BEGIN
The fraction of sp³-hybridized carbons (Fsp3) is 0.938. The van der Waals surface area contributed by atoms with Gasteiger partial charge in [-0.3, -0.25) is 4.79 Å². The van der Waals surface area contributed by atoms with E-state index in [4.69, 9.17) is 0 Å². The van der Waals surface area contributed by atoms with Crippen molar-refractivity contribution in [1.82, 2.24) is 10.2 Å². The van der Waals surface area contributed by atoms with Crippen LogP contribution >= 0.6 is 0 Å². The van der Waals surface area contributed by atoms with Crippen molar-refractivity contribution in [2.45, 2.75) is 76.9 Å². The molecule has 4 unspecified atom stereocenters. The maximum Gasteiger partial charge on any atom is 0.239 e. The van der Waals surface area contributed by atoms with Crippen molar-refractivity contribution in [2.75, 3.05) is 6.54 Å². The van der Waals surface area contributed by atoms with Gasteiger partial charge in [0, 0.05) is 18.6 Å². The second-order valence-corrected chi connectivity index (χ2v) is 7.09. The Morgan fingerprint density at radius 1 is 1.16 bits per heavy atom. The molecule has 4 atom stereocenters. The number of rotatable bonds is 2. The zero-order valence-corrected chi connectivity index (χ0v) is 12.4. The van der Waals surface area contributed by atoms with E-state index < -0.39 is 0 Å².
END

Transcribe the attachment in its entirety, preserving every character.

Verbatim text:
The fraction of sp³-hybridized carbons (Fsp3) is 0.938. The van der Waals surface area contributed by atoms with Gasteiger partial charge in [-0.3, -0.25) is 4.79 Å². The van der Waals surface area contributed by atoms with E-state index in [4.69, 9.17) is 0 Å². The van der Waals surface area contributed by atoms with Crippen molar-refractivity contribution in [1.82, 2.24) is 10.2 Å². The van der Waals surface area contributed by atoms with Crippen LogP contribution >= 0.6 is 0 Å². The van der Waals surface area contributed by atoms with Crippen molar-refractivity contribution in [2.45, 2.75) is 76.9 Å². The molecule has 4 unspecified atom stereocenters. The maximum Gasteiger partial charge on any atom is 0.239 e. The van der Waals surface area contributed by atoms with Crippen molar-refractivity contribution in [2.75, 3.05) is 6.54 Å². The van der Waals surface area contributed by atoms with Gasteiger partial charge in [0, 0.05) is 18.6 Å². The second-order valence-corrected chi connectivity index (χ2v) is 7.09. The Morgan fingerprint density at radius 1 is 1.16 bits per heavy atom. The molecule has 4 atom stereocenters. The number of rotatable bonds is 2. The zero-order valence-corrected chi connectivity index (χ0v) is 12.4. The van der Waals surface area contributed by atoms with E-state index < -0.39 is 0 Å².